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I just have a look on CoreImage framework on iOS 5, found that it's easy to add an effect to whole image. I wonder if possible to add an effect on special part of image (a rectangle). for example add gray scale effect on partial of image/

I look forward to your help.

Thanks, Huy

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Please don't post the same question multiple times. –  TOMATO Jul 4 '12 at 3:40
I dont think they are the same. this question is about CoreImage framework –  Huy Tran Jul 4 '12 at 4:25

3 Answers 3

Watch session 510 from the WWDC 2012 videos. They present a technique how to apply a mask to a CIImage. You need to learn how to chain the filters together. In particular take a look at:

  • CICrop, CILinearGradient, CIRadialGradient (could be used to create the mask)
  • CISourceOverCompositing (put mask images together)
  • CIBlendWithMask (create final image)

Example: Pixelate faces

The filters are documented here:


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Your best bet would be to copy the CIImage (so you now have two), crop the copied CIImage to the rect you want to effect, perform the effect on that cropped version, then use an overlay effect to create a new CIImage based on the two older CIImages.

It seems like a lot of effort, but when you understand all of this is being set up as a bunch of GPU shaders it makes a lot more sense.

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     typedef enum {
   ALPHA = 0,
   BLUE = 1,
   GREEN = 2,
  RED = 3


- (UIImage *)convertToGrayscale:(UIImage *) originalImage inRect: (CGRect) rect{
       CGSize size = [originalImage size];
   int width = size.width;
  int height = size.height;

// the pixels will be painted to this array
uint32_t *pixels = (uint32_t *) malloc(width * height * sizeof(uint32_t));

// clear the pixels so any transparency is preserved
memset(pixels, 0, width * height * sizeof(uint32_t));

CGColorSpaceRef colorSpace = CGColorSpaceCreateDeviceRGB();

// create a context with RGBA pixels
CGContextRef context = CGBitmapContextCreate(pixels, width, height, 8, width * sizeof(uint32_t), colorSpace,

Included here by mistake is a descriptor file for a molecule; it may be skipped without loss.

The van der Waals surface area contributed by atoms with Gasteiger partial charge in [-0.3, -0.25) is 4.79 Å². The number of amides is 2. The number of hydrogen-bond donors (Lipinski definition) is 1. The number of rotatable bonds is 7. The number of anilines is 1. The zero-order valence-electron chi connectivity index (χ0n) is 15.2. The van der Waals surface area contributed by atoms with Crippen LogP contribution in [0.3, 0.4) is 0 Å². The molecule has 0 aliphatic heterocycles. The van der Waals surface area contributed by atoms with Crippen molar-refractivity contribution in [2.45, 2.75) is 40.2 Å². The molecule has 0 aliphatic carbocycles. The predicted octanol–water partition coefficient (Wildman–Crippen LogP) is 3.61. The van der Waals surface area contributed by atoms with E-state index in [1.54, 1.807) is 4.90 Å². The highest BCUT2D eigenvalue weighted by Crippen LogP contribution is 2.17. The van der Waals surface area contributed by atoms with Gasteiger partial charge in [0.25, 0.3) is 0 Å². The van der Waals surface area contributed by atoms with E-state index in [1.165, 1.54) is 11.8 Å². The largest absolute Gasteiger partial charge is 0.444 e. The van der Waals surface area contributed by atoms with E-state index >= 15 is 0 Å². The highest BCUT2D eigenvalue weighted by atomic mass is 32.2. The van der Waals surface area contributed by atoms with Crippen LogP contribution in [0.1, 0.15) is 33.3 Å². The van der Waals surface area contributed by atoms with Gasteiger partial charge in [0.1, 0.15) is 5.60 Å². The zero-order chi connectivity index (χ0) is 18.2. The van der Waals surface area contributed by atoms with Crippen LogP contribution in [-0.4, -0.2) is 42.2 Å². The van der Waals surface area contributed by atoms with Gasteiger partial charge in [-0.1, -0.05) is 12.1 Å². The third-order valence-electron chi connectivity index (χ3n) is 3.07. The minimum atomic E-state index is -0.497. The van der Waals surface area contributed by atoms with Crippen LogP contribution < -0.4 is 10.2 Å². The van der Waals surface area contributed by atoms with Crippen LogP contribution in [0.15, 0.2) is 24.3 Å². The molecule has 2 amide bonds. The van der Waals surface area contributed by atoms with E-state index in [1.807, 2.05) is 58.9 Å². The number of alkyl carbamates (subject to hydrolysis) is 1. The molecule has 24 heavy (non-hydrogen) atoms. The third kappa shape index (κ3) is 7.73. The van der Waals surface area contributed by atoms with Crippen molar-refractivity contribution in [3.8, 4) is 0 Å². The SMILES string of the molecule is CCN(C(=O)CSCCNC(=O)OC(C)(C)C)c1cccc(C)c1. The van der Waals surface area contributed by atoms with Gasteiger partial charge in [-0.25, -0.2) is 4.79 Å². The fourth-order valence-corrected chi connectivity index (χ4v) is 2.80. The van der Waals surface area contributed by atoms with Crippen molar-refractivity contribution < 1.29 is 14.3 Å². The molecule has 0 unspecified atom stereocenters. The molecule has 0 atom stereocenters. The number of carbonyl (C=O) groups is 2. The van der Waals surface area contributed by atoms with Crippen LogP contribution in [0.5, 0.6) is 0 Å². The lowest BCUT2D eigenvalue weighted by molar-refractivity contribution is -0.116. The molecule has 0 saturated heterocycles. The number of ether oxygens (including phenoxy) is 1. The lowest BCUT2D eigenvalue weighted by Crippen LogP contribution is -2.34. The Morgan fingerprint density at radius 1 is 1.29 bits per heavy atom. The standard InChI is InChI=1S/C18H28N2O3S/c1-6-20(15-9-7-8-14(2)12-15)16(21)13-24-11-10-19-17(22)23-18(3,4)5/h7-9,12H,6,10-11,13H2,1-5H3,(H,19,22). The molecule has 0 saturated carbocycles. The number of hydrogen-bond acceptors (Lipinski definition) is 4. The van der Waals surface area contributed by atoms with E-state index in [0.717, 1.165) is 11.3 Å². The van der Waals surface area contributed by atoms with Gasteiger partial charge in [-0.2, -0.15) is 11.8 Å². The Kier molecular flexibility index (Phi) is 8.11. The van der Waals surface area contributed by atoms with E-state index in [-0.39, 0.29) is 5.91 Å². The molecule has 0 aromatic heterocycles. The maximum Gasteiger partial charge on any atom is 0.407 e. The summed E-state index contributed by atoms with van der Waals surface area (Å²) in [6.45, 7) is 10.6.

kCGBitmapByteOrder32Little | kCGImageAlphaPremultipliedLast);

// paint the bitmap to our context which will fill in the pixels array
CGContextDrawImage(context, CGRectMake(0, 0, width, height), [originalImage CGImage]);

for(int y = 0; y < height; y++) {
    for(int x = 0; x < width; x++) {
        uint8_t *rgbaPixel = (uint8_t *) &pixels[y * width + x];

        if(x > rect.origin.x && y > rect.origin.y && x < rect.origin.x + rect.size.width && y < rect.origin.y + rect.size.height) {

            // convert to grayscale using recommended method: http://en.wikipedia.org/wiki/Grayscale#Converting_color_to_grayscale

            uint32_t gray = 0.3 * rgbaPixel[RED] + 0.59 * rgbaPixel[GREEN] + 0.11 * rgbaPixel[BLUE];

            // set the pixels to gray in your rect

            rgbaPixel[RED] = gray;
            rgbaPixel[GREEN] = gray;
            rgbaPixel[BLUE] = gray;

// create a new CGImageRef from our context with the modified pixels
CGImageRef image = CGBitmapContextCreateImage(context);

// we're done with the context, color space, and pixels

// make a new UIImage to return
UIImage *resultUIImage = [UIImage imageWithCGImage:image];

// we're done with image now too

return resultUIImage;


You can test it in a UIImageView:

  imageview.image = [self convertToGrayscale:imageview.image inRect:CGRectMake(50, 50, 100, 100)];
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This does not answer the question how to apply a filter to part of the image. The code does not use CoreImage (GPU image processing) but does image processing on the CPU! –  phix23 Jul 29 '12 at 13:37

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